E3S Web Conf.
Volume 205, 20202nd International Conference on Energy Geotechnics (ICEGT 2020)
|Number of page(s)||6|
|Section||Minisymposium: Physical and Numerical Modeling of Hydrate-Bearing Sediments (organized by Sheng Dai)|
|Published online||18 November 2020|
Insight of in-situ porosity and compressibility of the GC 955 Gulf of Mexico hydrate reservoir
1 Institute for Geophysics, The University of Texas at Austin, 78712 Texas, US
2 Department of Geological Sciences, The University of Texas at Austin, 78712 Texas US
3 Hildebrand Department of Petroleum and Geosystems Engineering, The University of Texas at Austin, 78712 Texas, US
4 Department of Civil and Environmental Engineering, Tufts University, 02155 MA US
* Corresponding author: email@example.com
We characterize the in-situ porosity and compressibility of a coarse-grained hydrate reservoir in Green Canyon Block 955 in the deepwater Gulf of Mexico by performing experiments both on a hydrate-bearing sandy silt pressure core and on the same reservoir material after reconstituting. Uniaxial consolidation experiments demonstrate a small difference in porosity between a reconstituted sandy silt sample (Sh = 0, n = ~ 0.38) and a hydrate-bearing sandy silt (Sh = 83%, n = 0.39-0.40) at in-situ effective stress (3.8 MPa). Both measured porosities generally agree with the in-situ porosity (~0.38 to 0.39) of the reservoir formation that was best-estimated from both LWD and calibrated PCATS densities. The compression index of pressure core at 3.8 MPa is ~ 0.05 to 0.1, slightly stiffer than reconstituted sandy silts (Cc = 0.11). This difference in porosity and compression behaviors between hydrate pressure cores and reconstituted material implies that (1) analysis of reconstituted sediments from hydrate-bearing pressure cores provides a simple and intuitive approach to understand some petrophysical components of the hydrate reservoir; and (2) the high-saturation hydrate in the pores of sediments makes the hydrate reservoir slightly less compressible, suggesting a non-contact-cementing hydrate morphology in the pressure core.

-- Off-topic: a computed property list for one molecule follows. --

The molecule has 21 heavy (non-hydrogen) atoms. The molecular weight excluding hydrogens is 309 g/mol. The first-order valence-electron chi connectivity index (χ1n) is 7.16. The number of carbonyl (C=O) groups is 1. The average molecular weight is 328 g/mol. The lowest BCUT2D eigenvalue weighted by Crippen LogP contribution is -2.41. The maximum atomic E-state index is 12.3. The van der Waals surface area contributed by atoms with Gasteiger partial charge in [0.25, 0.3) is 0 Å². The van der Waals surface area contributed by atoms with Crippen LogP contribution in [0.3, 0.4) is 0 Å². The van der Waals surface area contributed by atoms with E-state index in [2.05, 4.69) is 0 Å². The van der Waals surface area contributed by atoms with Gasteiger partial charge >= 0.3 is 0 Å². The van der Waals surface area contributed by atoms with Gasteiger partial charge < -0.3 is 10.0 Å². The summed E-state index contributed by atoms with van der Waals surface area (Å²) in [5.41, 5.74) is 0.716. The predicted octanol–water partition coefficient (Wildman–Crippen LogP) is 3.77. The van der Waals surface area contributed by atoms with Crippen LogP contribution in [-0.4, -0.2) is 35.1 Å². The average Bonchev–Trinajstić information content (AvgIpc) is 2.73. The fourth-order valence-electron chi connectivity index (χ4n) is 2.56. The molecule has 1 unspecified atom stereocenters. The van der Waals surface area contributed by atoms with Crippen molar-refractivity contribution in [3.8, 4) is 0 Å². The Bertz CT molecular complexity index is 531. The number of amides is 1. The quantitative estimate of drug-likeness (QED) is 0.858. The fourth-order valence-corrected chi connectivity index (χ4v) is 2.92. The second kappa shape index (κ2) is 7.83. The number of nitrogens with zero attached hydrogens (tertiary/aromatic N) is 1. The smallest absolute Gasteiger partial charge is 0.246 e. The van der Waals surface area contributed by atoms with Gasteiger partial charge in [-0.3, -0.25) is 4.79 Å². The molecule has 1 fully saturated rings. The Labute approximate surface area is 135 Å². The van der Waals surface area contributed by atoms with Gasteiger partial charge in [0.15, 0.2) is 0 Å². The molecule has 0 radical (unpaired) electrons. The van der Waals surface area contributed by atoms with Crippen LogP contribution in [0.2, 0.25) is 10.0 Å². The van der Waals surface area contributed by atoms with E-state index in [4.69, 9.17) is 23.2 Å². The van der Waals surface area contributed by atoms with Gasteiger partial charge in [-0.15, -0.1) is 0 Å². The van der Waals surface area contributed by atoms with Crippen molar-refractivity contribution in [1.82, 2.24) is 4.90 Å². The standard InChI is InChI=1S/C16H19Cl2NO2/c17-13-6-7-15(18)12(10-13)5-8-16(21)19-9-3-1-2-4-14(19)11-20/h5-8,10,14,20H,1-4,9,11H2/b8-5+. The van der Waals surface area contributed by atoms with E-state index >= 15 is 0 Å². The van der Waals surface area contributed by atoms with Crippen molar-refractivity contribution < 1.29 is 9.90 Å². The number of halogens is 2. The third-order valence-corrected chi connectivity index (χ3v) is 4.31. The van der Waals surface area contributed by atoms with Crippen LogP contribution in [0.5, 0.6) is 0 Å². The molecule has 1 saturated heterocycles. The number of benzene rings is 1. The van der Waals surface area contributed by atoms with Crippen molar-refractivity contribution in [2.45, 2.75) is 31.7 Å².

© The Authors, published by EDP Sciences, 2020
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